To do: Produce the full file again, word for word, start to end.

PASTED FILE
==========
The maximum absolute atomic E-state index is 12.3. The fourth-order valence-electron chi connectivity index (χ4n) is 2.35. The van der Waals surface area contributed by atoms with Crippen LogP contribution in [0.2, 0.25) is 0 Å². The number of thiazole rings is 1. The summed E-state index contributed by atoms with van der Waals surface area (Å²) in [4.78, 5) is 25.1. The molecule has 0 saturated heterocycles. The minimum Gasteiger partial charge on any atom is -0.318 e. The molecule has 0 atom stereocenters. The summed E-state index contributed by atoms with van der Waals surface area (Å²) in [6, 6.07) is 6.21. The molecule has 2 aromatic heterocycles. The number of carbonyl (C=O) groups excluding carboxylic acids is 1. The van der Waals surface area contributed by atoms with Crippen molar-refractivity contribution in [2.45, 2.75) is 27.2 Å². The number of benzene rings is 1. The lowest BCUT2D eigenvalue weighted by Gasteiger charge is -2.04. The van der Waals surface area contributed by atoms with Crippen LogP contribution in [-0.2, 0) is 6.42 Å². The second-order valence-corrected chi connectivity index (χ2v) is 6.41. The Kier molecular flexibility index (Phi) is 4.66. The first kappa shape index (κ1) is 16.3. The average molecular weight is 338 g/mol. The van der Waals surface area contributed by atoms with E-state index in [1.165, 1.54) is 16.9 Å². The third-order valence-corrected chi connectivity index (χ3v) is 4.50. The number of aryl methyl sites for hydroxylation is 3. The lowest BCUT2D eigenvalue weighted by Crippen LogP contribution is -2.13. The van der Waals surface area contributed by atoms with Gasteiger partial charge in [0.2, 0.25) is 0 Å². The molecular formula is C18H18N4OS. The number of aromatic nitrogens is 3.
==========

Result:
The maximum absolute atomic E-state index is 12.3. The fourth-order valence-electron chi connectivity index (χ4n) is 2.35. The van der Waals surface area contributed by atoms with Crippen LogP contribution in [0.2, 0.25) is 0 Å². The number of thiazole rings is 1. The summed E-state index contributed by atoms with van der Waals surface area (Å²) in [4.78, 5) is 25.1. The molecule has 0 saturated heterocycles. The minimum Gasteiger partial charge on any atom is -0.318 e. The molecule has 0 atom stereocenters. The summed E-state index contributed by atoms with van der Waals surface area (Å²) in [6, 6.07) is 6.21. The molecule has 2 aromatic heterocycles. The number of carbonyl (C=O) groups excluding carboxylic acids is 1. The van der Waals surface area contributed by atoms with Crippen molar-refractivity contribution in [2.45, 2.75) is 27.2 Å². The number of benzene rings is 1. The lowest BCUT2D eigenvalue weighted by Gasteiger charge is -2.04. The van der Waals surface area contributed by atoms with Crippen LogP contribution in [-0.2, 0) is 6.42 Å². The second-order valence-corrected chi connectivity index (χ2v) is 6.41. The Kier molecular flexibility index (Phi) is 4.66. The first kappa shape index (κ1) is 16.3. The average molecular weight is 338 g/mol. The van der Waals surface area contributed by atoms with E-state index in [1.165, 1.54) is 16.9 Å². The third-order valence-corrected chi connectivity index (χ3v) is 4.50. The number of aryl methyl sites for hydroxylation is 3. The lowest BCUT2D eigenvalue weighted by Crippen LogP contribution is -2.13. The van der Waals surface area contributed by atoms with Gasteiger partial charge in [0.2, 0.25) is 0 Å². The molecular formula is C18H18N4OS. The number of aromatic nitrogens is 3.